And here’s a bonus title —
You Are the Placebo by Joe Dispenza. I’m not a fan of so-called scientifically based books describing how the world works, mostly because I can’t follow their terminology and the authors often disagree with each other, but this book is easy reading, easy to understand, and truly eye opening. Dispenza explains how it is possible to heal many “incurables” with thought alone, by detailing how the mind influences everything. In a way, this is a manual on how to create the placebo effect as needed. I read every word. Fascinating.
What about you?
What did you read this year that moved you?
Please post your comment below.
PS – My list of best books for 2013 is at http://blog.mrfire.com/best-books-of-2013/
Someone on Facebook wrote a variation of this statement…
“Napoleon Hill said, ‘Whatever your mind can conceive and believe, it can achieve.’ This is the biggest load of monkey poo since the Law of Attraction. Right now, I am conceiving and believing that I can walk on water. Wish me luck.”
This is a wonderful example of illogical thinking.
Does the person really think they can walk on water?
Can they really imagine it?
Do they really believe it?
And if they can’t, then they just proved Napoleon Hill right.
Hill said, “Whatever your mind can conceive and believe, it can achieve” and not “Whatever your mind can make up, even though you don’t really believe it and it’s not really possible, it can achieve.”
And please note that Hill said you can achieve it, not that you will achieve it.
He wisely left room for the possibility of you not actually attracting what you “conceive and believe.”
He knew you still had to work all the steps, including taking action.
His quote wasn’t just about conceiving and believing.
He said there were at least 16 laws, remember.
He wrote about them in such books as Laws of Success and of course Think and Grow Rich.
The ridicule people give the Law of Attraction or Napoleon Hill is a reflection of people’s own belief system – only they rarely see it.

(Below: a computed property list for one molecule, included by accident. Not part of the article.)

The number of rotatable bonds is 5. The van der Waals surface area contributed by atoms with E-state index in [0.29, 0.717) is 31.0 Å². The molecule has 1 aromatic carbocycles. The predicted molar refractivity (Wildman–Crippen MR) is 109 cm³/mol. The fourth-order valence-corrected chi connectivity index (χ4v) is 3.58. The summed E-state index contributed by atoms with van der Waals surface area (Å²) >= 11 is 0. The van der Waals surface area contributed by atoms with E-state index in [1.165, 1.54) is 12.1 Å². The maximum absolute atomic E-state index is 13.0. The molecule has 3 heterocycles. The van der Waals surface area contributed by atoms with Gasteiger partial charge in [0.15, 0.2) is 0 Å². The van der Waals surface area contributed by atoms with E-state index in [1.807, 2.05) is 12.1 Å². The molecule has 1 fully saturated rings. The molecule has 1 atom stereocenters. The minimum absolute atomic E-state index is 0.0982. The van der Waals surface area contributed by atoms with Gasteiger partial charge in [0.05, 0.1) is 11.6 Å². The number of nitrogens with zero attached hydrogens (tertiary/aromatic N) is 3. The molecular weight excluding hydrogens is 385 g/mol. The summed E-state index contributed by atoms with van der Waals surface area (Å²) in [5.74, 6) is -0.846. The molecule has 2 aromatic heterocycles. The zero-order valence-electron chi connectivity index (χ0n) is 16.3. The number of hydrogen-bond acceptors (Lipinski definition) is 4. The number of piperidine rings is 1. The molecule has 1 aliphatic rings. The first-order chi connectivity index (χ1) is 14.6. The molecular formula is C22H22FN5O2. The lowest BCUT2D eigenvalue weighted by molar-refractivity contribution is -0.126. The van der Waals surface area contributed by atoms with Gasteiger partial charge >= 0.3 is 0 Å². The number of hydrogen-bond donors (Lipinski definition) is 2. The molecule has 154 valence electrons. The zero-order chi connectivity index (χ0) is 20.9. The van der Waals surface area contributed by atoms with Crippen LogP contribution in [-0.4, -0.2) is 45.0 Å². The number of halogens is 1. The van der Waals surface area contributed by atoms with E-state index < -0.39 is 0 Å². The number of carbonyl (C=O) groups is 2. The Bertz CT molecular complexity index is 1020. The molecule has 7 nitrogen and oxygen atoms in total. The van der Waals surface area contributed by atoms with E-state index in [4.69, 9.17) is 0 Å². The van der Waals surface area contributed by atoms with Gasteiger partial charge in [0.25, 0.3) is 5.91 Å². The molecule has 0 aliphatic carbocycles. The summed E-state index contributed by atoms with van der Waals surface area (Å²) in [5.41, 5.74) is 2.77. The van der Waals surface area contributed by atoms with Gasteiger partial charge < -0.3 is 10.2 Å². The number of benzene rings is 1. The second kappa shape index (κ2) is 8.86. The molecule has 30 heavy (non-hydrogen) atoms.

I remember being in Russia at one of the many book signings and author meet and greets I did there.
An elderly gentleman in one audience said, “I really want to believe in this Law of Attraction but the skeptics make a good case against it.”
“Have you ever noticed that the skeptics seem to hang out together,” I began, “and the Law of Attraction positive thinkers seem to gather together?”
He smiled, nodding, as it dawned on him what I was saying.
“Everyone is living the Law of Attraction,” I explained, “but some know it consciously and others do not. You are free to believe what you like and you will attract whatever evidence you need to support your belief, even when it’s illogical to others. That’s the Law of Attraction.”
Remember, you get what you really believe, not what you want to believe.
In other words, when you examine your own statements, you might see the twisted logic behind them.
But like the person who posted the opening line, you probably won’t see the fallacy of your thinking without someone there to lovingly point it out to you.
This is why it’s so important to have a coach.
A coach can listen to you speak, reflect back to you the very beliefs you won’t even hear yourself saying, and help you question any beliefs that don’t serve you.
For example, the person who was poking holes at Napoleon Hill’s statement probably didn’t realize they weren’t being logical or even accurate. Seeing this blog post, they might grasp it.
But arguing for limitations seems silly to me.
Why argue against goals, success, visualization, positive thinking and the like?